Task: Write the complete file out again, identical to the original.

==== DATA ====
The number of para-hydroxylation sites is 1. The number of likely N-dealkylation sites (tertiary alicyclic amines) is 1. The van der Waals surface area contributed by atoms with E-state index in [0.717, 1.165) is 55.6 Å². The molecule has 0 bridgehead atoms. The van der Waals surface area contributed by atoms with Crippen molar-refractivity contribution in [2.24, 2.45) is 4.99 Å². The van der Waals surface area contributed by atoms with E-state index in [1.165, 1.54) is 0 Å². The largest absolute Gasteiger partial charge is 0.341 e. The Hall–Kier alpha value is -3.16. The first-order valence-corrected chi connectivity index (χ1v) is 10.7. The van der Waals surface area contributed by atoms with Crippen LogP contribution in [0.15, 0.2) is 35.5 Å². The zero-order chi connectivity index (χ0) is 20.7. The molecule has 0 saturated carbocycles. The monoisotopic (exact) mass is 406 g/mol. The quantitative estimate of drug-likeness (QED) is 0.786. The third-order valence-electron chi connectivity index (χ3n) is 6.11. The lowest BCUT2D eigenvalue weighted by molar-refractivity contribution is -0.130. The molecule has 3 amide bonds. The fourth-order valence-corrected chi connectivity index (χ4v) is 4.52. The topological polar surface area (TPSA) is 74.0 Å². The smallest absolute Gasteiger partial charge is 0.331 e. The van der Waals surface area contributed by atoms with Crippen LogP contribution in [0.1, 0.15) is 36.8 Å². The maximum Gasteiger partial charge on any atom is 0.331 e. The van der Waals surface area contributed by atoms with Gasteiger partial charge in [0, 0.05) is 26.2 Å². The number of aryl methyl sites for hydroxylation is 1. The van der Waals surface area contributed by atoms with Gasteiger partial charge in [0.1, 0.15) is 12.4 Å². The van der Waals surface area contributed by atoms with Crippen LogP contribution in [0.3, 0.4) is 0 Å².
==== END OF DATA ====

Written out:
The number of para-hydroxylation sites is 1. The number of likely N-dealkylation sites (tertiary alicyclic amines) is 1. The van der Waals surface area contributed by atoms with E-state index in [0.717, 1.165) is 55.6 Å². The molecule has 0 bridgehead atoms. The van der Waals surface area contributed by atoms with Crippen molar-refractivity contribution in [2.24, 2.45) is 4.99 Å². The van der Waals surface area contributed by atoms with E-state index in [1.165, 1.54) is 0 Å². The largest absolute Gasteiger partial charge is 0.341 e. The Hall–Kier alpha value is -3.16. The first-order valence-corrected chi connectivity index (χ1v) is 10.7. The van der Waals surface area contributed by atoms with Crippen LogP contribution in [0.15, 0.2) is 35.5 Å². The zero-order chi connectivity index (χ0) is 20.7. The molecule has 0 saturated carbocycles. The monoisotopic (exact) mass is 406 g/mol. The quantitative estimate of drug-likeness (QED) is 0.786. The third-order valence-electron chi connectivity index (χ3n) is 6.11. The lowest BCUT2D eigenvalue weighted by molar-refractivity contribution is -0.130. The molecule has 3 amide bonds. The fourth-order valence-corrected chi connectivity index (χ4v) is 4.52. The topological polar surface area (TPSA) is 74.0 Å². The smallest absolute Gasteiger partial charge is 0.331 e. The van der Waals surface area contributed by atoms with Crippen LogP contribution in [0.1, 0.15) is 36.8 Å². The maximum Gasteiger partial charge on any atom is 0.331 e. The van der Waals surface area contributed by atoms with Gasteiger partial charge in [0, 0.05) is 26.2 Å². The number of aryl methyl sites for hydroxylation is 1. The van der Waals surface area contributed by atoms with Gasteiger partial charge in [0.1, 0.15) is 12.4 Å². The van der Waals surface area contributed by atoms with Crippen LogP contribution in [0.3, 0.4) is 0 Å².